In an open letter published earlier this week, the TV-6 journalists accused Gusinsky's managers of pulling the same trick on them as Gazprom had pulled on NTV -- a hostile takeover where journalists' opinions were entirely ignored.

"We don't want to lose our own home that we also built from zero," the journalists wrote in their letter.

TV-6 news Director Mikhail Ponomaryov resigned yesterday in protest of Kiselyov's appointment. Ponomaryov was replaced by former NTV News Director Grigory Krichevsky.

In an interview with state channel ORT last night, Ponomaryov argued that while NTV journalists may have presented better news broadcasts, TV-6 had also done a very good job considering the channels' lesser means. In the same program, Ponomaryov appealed to other channels, including the new Gazprom-controlled NTV. "If a TV-6 journalist ever comes knocking at your door," he pleaded, "please take him in and find him a place."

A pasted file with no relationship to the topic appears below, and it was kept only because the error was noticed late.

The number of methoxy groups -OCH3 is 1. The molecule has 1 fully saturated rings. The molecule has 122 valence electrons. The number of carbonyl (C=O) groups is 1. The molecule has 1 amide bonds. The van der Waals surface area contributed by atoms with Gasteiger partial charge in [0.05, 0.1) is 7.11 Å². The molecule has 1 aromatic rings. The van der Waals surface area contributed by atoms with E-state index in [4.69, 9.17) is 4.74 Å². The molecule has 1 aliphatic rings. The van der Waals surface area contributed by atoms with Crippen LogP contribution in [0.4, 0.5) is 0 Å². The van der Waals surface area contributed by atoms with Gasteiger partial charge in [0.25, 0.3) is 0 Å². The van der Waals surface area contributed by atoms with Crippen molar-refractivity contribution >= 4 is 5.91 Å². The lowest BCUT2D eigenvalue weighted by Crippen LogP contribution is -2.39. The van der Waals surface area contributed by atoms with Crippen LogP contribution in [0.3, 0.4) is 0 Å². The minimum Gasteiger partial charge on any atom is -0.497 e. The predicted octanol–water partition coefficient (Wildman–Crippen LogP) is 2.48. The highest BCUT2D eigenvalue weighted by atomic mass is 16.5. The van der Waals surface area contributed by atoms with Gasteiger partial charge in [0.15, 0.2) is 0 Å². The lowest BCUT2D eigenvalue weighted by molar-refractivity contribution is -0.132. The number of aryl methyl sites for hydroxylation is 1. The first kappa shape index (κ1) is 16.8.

Ironically, it was former Kremlin insider Boris Berezovsky who offered the use of his own TV-6 channel to host a number of NTV's most popular programs. Former NTV Director and Editor in Chief Yevgeny Kiselyov was appointed editor in chief over the weekend, and beginning today NTV's highly professional team in effect took over all TV-6's news broadcasts, replacing the former TV-6 news team.

Berezovsky, like Gusinsky, is currently living abroad to avoid troubles awaiting him at home. In past years, the two media magnates have been bitter enemies, carrying on so-called "information wars" through their respective TV channels.

NTV journalist Viktor Shenderovich, who was among those who quit in protest over the new Gazprom management, last week summarized the lessons to be learned from Media-MOST's fate: "Don't take money from the government," he said. "And [remember that] television network owners function along the same lines as a guy who picks up a girl in a bar: 'If I pay for the girl's dinner, I get to dance with her.'"